Dear Lifehacker, What are my rights if I move house and my mobile broadband speed is severely impacted due to the new location? Am I left paying the contract for a device that is still useable, but getting virtually dial-up speeds? Thanks, Mr 56k
Remote internet picture from Shutterstock
Dear Mr 56k,
This can be pretty tricky to navigate, unfortunately. One of the chief caveats of broadband internet contracts is that they're usually binding regardless of what life throws at you. When you entered into the agreement it was for the address you were living at — the telco can't really be held liable if you decide to move.
That said, it never hurts to ask. Perhaps some kind of arrangement can be worked out, although I wouldn't hold my breath. The next step is to look over your contract and see if it mentions anything about moving to a new address. (We'd be extremely surprised if they haven't extensively covered themselves in this area though.)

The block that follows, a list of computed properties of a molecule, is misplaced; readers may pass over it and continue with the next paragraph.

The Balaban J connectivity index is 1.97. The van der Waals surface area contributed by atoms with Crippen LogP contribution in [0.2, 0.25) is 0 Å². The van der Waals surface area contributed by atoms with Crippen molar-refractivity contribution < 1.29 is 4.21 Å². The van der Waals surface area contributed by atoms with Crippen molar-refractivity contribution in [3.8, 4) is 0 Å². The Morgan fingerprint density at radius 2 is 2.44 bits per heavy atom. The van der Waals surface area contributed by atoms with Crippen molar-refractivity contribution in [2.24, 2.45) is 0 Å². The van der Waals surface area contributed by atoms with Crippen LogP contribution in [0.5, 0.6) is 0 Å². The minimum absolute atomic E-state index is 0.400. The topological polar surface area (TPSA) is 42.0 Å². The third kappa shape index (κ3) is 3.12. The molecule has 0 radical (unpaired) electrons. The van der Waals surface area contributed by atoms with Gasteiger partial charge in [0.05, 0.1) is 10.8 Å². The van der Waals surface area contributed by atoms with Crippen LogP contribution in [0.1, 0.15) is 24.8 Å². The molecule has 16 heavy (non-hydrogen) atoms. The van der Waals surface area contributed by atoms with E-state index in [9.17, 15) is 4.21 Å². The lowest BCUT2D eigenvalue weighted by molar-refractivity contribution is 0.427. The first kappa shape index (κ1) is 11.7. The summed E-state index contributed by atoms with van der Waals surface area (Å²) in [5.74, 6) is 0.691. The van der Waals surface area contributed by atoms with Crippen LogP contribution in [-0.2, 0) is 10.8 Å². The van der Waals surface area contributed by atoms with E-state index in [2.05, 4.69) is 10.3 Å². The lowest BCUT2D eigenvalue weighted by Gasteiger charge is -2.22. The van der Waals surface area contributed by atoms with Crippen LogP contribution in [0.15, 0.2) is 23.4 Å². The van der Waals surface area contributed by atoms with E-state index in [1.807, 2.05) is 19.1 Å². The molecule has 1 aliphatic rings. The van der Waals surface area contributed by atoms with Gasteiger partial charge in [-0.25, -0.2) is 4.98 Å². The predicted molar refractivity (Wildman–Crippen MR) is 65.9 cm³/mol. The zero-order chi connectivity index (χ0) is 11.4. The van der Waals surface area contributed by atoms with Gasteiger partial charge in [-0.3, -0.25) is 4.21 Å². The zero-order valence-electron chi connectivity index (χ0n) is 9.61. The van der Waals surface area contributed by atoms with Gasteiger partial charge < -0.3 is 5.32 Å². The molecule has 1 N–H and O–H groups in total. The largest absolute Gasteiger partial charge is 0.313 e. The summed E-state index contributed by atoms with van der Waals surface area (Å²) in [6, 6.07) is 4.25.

If an agreement can't be reached, you're probably better off paying the cancellation fee than sticking with a service you're not using. This can be quite costly, but it usually works out cheaper than paying the remainder of your contract. You can sometimes get the cancellation fee waived if you arrange to reconnect to the service at a later date.
Alternatively, you could try using an antenna which can improve mobile internet speeds in poor reception areas. Although to be honest, the difference is usually minimal. You might also be able to garner some relevant tips from our articles: Top 10 Ways To Boost Your Home Wi-Fi and How Can I Work Using A Slow Internet Connection?
If any readers have a suggestion of their own, let Mr 56k know in the comments section below.
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